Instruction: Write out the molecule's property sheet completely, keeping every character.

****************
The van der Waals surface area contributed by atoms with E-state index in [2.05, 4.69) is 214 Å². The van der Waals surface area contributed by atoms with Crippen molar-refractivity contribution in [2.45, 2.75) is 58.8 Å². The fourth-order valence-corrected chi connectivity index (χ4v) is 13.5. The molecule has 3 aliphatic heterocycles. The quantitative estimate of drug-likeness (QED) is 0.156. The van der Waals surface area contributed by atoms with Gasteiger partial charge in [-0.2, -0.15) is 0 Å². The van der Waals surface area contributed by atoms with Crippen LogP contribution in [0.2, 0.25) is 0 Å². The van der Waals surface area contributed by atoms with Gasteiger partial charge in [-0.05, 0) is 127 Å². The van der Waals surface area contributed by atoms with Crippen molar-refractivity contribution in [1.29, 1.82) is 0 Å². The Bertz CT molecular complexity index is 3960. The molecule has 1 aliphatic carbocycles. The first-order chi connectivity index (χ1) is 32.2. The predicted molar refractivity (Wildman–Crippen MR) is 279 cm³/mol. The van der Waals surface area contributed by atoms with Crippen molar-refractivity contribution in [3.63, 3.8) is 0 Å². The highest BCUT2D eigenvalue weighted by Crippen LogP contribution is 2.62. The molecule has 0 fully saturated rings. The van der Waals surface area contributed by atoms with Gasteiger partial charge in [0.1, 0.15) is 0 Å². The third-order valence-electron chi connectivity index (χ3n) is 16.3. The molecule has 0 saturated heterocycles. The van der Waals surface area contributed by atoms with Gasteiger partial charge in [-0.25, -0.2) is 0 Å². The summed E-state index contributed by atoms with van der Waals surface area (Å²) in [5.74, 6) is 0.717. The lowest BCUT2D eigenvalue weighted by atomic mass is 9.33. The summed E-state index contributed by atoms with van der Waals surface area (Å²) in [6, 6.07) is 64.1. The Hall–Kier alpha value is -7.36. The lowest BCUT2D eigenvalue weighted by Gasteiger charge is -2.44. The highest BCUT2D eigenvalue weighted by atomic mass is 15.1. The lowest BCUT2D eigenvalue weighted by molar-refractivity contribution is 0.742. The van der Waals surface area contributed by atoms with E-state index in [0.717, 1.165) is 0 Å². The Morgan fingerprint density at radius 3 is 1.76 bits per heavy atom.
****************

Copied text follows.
The van der Waals surface area contributed by atoms with E-state index in [2.05, 4.69) is 214 Å². The van der Waals surface area contributed by atoms with Crippen molar-refractivity contribution in [2.45, 2.75) is 58.8 Å². The fourth-order valence-corrected chi connectivity index (χ4v) is 13.5. The molecule has 3 aliphatic heterocycles. The quantitative estimate of drug-likeness (QED) is 0.156. The van der Waals surface area contributed by atoms with Gasteiger partial charge in [-0.2, -0.15) is 0 Å². The van der Waals surface area contributed by atoms with Crippen LogP contribution in [0.2, 0.25) is 0 Å². The van der Waals surface area contributed by atoms with Gasteiger partial charge in [-0.05, 0) is 127 Å². The van der Waals surface area contributed by atoms with Crippen molar-refractivity contribution in [1.29, 1.82) is 0 Å². The Bertz CT molecular complexity index is 3960. The molecule has 1 aliphatic carbocycles. The first-order chi connectivity index (χ1) is 32.2. The predicted molar refractivity (Wildman–Crippen MR) is 279 cm³/mol. The van der Waals surface area contributed by atoms with Crippen molar-refractivity contribution in [3.63, 3.8) is 0 Å². The highest BCUT2D eigenvalue weighted by Crippen LogP contribution is 2.62. The molecule has 0 fully saturated rings. The van der Waals surface area contributed by atoms with Gasteiger partial charge in [0.1, 0.15) is 0 Å². The third-order valence-electron chi connectivity index (χ3n) is 16.3. The molecule has 0 saturated heterocycles. The van der Waals surface area contributed by atoms with Gasteiger partial charge in [-0.25, -0.2) is 0 Å². The summed E-state index contributed by atoms with van der Waals surface area (Å²) in [5.74, 6) is 0.717. The lowest BCUT2D eigenvalue weighted by atomic mass is 9.33. The summed E-state index contributed by atoms with van der Waals surface area (Å²) in [6, 6.07) is 64.1. The Hall–Kier alpha value is -7.36. The lowest BCUT2D eigenvalue weighted by Gasteiger charge is -2.44. The highest BCUT2D eigenvalue weighted by atomic mass is 15.1. The lowest BCUT2D eigenvalue weighted by molar-refractivity contribution is 0.742. The van der Waals surface area contributed by atoms with E-state index in [0.717, 1.165) is 0 Å². The Morgan fingerprint density at radius 3 is 1.76 bits per heavy atom.